1998-12-31

    1. Status of waste water discharge at power plants 2. Present status of waste water reuse at power plants 3. Scheme of waste water reuse at power plants 4. Standardization of optimum system for waste water reuse at power plants 5. Establishment of low cost zero discharge system for waste water 6. Waste water treatment technology of chemical cleaning. (author). 132 figs., 72 tabs.

  17. Patterns of Learning Object Reuse in the Connexions Repository

    Science.gov (United States)

    Duncan, S. M.

    2009-01-01

    Since the term "learning object" was first published, there has been either an explicit or implicit expectation of reuse. There has also been a lot of speculation about why learning objects are, or are not, reused. This study quantitatively examined the actual amount and type of learning object use, to include reuse, modification, and translation,…

  18. Conceptual Match as a Determinant of Reference Reuse in Dialogue

    Science.gov (United States)

    Knutsen, Dominique; Le Bigot, Ludovic

    2017-01-01

    As speakers interact, they add references to their common ground, which they can then reuse to facilitate listener comprehension. However, all references are not equally likely to be reused. The purpose of this study was to shed light on how the speakers' conceptualizations of the referents under discussion affect reuse (along with a generation…

  19. Development of waste water reuse water system for power plants

    Energy Technology Data Exchange (ETDEWEB)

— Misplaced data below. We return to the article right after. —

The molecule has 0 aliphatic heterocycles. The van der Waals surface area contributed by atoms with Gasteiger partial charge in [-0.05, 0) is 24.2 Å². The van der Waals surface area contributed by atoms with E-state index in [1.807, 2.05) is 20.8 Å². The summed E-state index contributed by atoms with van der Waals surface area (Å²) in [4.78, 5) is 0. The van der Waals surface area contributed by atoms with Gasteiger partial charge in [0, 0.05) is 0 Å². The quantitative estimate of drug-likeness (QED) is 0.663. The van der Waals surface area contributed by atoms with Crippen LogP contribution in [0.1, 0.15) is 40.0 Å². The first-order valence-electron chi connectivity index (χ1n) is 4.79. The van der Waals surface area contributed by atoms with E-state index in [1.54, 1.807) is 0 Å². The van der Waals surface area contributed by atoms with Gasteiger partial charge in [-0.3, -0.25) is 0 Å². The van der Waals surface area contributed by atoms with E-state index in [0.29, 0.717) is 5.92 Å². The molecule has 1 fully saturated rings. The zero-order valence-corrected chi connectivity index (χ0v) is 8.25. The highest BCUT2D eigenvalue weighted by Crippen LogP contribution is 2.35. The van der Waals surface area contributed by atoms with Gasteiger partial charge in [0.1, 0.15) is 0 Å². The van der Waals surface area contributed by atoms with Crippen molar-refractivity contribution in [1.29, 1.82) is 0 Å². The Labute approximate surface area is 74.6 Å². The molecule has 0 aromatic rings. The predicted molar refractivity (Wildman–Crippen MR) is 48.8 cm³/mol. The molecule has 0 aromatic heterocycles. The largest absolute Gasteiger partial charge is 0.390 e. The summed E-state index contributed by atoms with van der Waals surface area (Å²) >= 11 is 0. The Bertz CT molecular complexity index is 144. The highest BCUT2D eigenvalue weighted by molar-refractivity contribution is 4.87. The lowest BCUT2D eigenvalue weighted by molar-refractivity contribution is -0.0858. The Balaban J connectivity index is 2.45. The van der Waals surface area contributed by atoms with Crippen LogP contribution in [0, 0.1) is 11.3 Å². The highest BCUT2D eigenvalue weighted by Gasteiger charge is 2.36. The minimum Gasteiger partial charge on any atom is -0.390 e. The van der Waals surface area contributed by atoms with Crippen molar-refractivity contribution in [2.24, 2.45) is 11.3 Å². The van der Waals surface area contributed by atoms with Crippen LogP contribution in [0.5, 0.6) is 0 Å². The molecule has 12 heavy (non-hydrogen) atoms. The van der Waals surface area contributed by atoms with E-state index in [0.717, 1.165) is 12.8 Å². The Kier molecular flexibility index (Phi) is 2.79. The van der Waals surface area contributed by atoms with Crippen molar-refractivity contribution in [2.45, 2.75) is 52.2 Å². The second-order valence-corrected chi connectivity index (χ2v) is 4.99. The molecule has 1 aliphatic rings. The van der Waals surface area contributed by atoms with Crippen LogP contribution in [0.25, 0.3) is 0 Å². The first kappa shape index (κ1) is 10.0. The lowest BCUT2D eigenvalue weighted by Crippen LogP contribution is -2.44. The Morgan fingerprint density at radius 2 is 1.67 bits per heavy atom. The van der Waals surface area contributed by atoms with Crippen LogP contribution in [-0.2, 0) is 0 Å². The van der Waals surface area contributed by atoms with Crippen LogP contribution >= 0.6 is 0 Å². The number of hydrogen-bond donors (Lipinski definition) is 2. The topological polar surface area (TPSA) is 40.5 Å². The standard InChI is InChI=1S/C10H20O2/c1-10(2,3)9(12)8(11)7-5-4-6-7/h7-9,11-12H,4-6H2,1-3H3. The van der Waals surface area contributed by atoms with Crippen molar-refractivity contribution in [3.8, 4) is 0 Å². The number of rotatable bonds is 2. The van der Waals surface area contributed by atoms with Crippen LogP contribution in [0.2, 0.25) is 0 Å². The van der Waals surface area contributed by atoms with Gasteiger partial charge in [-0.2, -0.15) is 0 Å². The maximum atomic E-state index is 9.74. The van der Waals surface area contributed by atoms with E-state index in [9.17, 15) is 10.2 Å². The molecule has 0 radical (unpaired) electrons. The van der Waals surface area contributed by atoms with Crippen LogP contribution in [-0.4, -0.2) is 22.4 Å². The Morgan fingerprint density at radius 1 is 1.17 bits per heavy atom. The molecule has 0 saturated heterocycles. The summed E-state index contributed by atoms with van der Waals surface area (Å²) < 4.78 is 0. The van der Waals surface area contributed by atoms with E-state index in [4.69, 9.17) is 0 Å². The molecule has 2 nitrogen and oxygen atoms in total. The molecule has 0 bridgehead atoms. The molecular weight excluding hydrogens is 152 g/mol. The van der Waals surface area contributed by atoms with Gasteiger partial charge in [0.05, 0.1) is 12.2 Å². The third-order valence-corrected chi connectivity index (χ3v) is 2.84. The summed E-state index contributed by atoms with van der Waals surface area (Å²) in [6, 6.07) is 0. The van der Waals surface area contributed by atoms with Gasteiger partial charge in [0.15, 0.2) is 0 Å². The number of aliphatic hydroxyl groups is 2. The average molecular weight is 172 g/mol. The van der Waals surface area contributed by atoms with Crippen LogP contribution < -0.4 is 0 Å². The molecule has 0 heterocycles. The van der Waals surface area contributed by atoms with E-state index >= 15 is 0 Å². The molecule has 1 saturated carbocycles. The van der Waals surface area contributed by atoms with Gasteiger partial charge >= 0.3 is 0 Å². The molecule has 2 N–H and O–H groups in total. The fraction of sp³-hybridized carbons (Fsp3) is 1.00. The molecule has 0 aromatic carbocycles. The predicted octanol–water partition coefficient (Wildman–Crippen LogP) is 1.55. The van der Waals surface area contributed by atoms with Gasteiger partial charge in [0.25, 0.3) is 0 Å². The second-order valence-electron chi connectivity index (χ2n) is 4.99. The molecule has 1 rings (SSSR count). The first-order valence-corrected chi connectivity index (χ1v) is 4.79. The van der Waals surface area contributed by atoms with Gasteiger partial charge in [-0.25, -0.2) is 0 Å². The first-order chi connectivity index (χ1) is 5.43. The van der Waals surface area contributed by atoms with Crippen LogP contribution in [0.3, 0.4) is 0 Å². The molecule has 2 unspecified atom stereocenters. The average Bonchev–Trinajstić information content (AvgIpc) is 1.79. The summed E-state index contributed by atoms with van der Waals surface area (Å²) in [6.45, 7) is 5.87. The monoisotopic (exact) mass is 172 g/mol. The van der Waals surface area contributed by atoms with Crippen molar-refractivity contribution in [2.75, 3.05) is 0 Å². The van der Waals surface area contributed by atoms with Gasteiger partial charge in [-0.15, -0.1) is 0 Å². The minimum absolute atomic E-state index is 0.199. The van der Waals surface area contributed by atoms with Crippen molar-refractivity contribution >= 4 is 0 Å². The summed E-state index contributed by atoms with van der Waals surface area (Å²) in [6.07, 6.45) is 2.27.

Park, K.K.; Kim, D.H.; Weon, D.Y.; Yoon, S.W.; Song, H.R. [Korea Electric Power Research Institute, Taejeon (Korea, Republic of)

    1997-12-31

    1. Status of waste water discharge at power plants 2. Present status of waste water reuse at power plants 3. Scheme of waste water reuse at power plants 4. Standardization of optimum system for waste water reuse at power plants 5. Establishment of low cost zero discharge system for waste water 6. Waste water treatment technology of chemical cleaning. (author). 132 figs., 72 tabs.

  20. How Governance Regimes Shape the Implementation of Water Reuse Schemes

    Directory of Open Access Journals (Sweden)

    Jos Frijns

    2016-12-01

    Full Text Available The governance dimensions of water reuse scheme development and operation, such as policies and regulatory frameworks, and public involvement and stakeholder collaboration, can serve to both facilitate and constrain wider adoption of water reuse practices. This paper explores the significance and underlying structure of the key governance challenges facing the water reuse sector in Europe. It presents empirical evidence from interviews and focus group sessions conducted at four water reuse schemes: an indirect potable reuse scheme at Torreele (Belgium, the urban reuse of treated municipal wastewater at the London Olympic Park (United Kingdom and at Sabadell (Spain, and the reuse of agro-industrial effluent for irrigation at Capitanata (Italy. The findings underscore the importance of clarity in policy arrangements around water reuse, as well as of the financial competitiveness of reuse projects compared to alternative water supply options. Operators of water reuse schemes expressed a preference for water quality standards, which focus on appropriateness for use rather than over-emphasise the waters’ origin so that unnecessary treatment and costs can be avoided. Positive public support was widely acknowledged as an important factor in the success or failure of water reuse schemes. We conclude that constructive institutional relationships underpin many of the challenges faced by reuse scheme operators and that greater emphasis should be given to building confidence and gaining trust in water service providers through early identification of how governance regimes shape the viability of new schemes.

  1. The ATLAS online High Level Trigger framework experience reusing offline software components in the ATLAS trigger

    CERN Document Server

    Wiedenmann, W

    2009-01-01